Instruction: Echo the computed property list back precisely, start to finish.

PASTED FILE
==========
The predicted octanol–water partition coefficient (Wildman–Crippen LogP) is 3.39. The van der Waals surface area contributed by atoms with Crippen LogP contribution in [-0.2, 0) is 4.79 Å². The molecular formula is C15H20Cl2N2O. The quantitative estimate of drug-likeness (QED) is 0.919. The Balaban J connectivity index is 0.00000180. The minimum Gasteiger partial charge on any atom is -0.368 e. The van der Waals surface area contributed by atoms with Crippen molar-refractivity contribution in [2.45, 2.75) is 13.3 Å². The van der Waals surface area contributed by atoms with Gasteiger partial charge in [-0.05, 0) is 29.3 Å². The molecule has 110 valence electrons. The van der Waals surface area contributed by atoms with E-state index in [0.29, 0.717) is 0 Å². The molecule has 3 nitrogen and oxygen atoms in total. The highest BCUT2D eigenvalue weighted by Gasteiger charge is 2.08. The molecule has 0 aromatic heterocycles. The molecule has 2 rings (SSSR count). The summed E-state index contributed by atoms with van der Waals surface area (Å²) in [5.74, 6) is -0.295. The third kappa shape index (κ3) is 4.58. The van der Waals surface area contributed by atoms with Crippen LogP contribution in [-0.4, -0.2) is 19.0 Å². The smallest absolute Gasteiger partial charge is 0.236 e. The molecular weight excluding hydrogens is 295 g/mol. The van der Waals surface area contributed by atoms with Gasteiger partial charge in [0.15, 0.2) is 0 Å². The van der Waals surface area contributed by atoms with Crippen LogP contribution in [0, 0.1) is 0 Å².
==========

The predicted octanol–water partition coefficient (Wildman–Crippen LogP) is 3.39. The van der Waals surface area contributed by atoms with Crippen LogP contribution in [-0.2, 0) is 4.79 Å². The molecular formula is C15H20Cl2N2O. The quantitative estimate of drug-likeness (QED) is 0.919. The Balaban J connectivity index is 0.00000180. The minimum Gasteiger partial charge on any atom is -0.368 e. The van der Waals surface area contributed by atoms with Crippen molar-refractivity contribution in [2.45, 2.75) is 13.3 Å². The van der Waals surface area contributed by atoms with Gasteiger partial charge in [-0.05, 0) is 29.3 Å². The molecule has 110 valence electrons. The van der Waals surface area contributed by atoms with E-state index in [0.29, 0.717) is 0 Å². The molecule has 3 nitrogen and oxygen atoms in total. The highest BCUT2D eigenvalue weighted by Gasteiger charge is 2.08. The molecule has 0 aromatic heterocycles. The molecule has 2 rings (SSSR count). The summed E-state index contributed by atoms with van der Waals surface area (Å²) in [5.74, 6) is -0.295. The third kappa shape index (κ3) is 4.58. The van der Waals surface area contributed by atoms with Crippen LogP contribution in [-0.4, -0.2) is 19.0 Å². The smallest absolute Gasteiger partial charge is 0.236 e. The molecular weight excluding hydrogens is 295 g/mol. The van der Waals surface area contributed by atoms with Gasteiger partial charge in [0.15, 0.2) is 0 Å². The van der Waals surface area contributed by atoms with Crippen LogP contribution in [0, 0.1) is 0 Å².